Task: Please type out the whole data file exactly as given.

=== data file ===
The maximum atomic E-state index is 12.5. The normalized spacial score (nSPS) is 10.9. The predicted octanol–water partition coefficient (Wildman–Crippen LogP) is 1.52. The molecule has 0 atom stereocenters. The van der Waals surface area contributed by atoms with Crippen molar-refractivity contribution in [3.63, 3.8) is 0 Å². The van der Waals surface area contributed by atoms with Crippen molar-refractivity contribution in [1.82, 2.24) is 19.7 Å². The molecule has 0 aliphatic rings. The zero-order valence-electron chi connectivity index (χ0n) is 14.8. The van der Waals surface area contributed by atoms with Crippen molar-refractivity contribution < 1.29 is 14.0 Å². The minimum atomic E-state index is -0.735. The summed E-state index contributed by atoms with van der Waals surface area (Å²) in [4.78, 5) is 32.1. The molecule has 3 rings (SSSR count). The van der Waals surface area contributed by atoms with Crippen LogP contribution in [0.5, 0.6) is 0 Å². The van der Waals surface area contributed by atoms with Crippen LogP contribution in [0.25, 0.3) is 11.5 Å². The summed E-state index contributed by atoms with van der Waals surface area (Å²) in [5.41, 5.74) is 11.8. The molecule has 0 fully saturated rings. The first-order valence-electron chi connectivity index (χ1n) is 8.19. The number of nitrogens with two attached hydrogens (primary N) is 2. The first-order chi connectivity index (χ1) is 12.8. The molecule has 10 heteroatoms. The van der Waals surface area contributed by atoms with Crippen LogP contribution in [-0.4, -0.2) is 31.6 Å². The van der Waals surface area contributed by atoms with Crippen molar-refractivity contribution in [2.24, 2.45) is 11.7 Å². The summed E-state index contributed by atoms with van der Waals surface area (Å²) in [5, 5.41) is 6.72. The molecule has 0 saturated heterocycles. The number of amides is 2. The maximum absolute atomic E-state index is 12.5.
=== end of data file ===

The maximum atomic E-state index is 12.5. The normalized spacial score (nSPS) is 10.9. The predicted octanol–water partition coefficient (Wildman–Crippen LogP) is 1.52. The molecule has 0 atom stereocenters. The van der Waals surface area contributed by atoms with Crippen molar-refractivity contribution in [3.63, 3.8) is 0 Å². The van der Waals surface area contributed by atoms with Crippen molar-refractivity contribution in [1.82, 2.24) is 19.7 Å². The molecule has 0 aliphatic rings. The zero-order valence-electron chi connectivity index (χ0n) is 14.8. The van der Waals surface area contributed by atoms with Crippen molar-refractivity contribution < 1.29 is 14.0 Å². The minimum atomic E-state index is -0.735. The summed E-state index contributed by atoms with van der Waals surface area (Å²) in [4.78, 5) is 32.1. The molecule has 3 rings (SSSR count). The van der Waals surface area contributed by atoms with Crippen LogP contribution in [0.5, 0.6) is 0 Å². The van der Waals surface area contributed by atoms with Crippen LogP contribution in [0.25, 0.3) is 11.5 Å². The summed E-state index contributed by atoms with van der Waals surface area (Å²) in [5.41, 5.74) is 11.8. The molecule has 0 fully saturated rings. The first-order valence-electron chi connectivity index (χ1n) is 8.19. The number of nitrogens with two attached hydrogens (primary N) is 2. The first-order chi connectivity index (χ1) is 12.8. The molecule has 10 heteroatoms. The van der Waals surface area contributed by atoms with Crippen LogP contribution in [-0.4, -0.2) is 31.6 Å². The van der Waals surface area contributed by atoms with Crippen molar-refractivity contribution in [2.24, 2.45) is 11.7 Å². The summed E-state index contributed by atoms with van der Waals surface area (Å²) in [5, 5.41) is 6.72. The molecule has 0 saturated heterocycles. The number of amides is 2. The maximum absolute atomic E-state index is 12.5.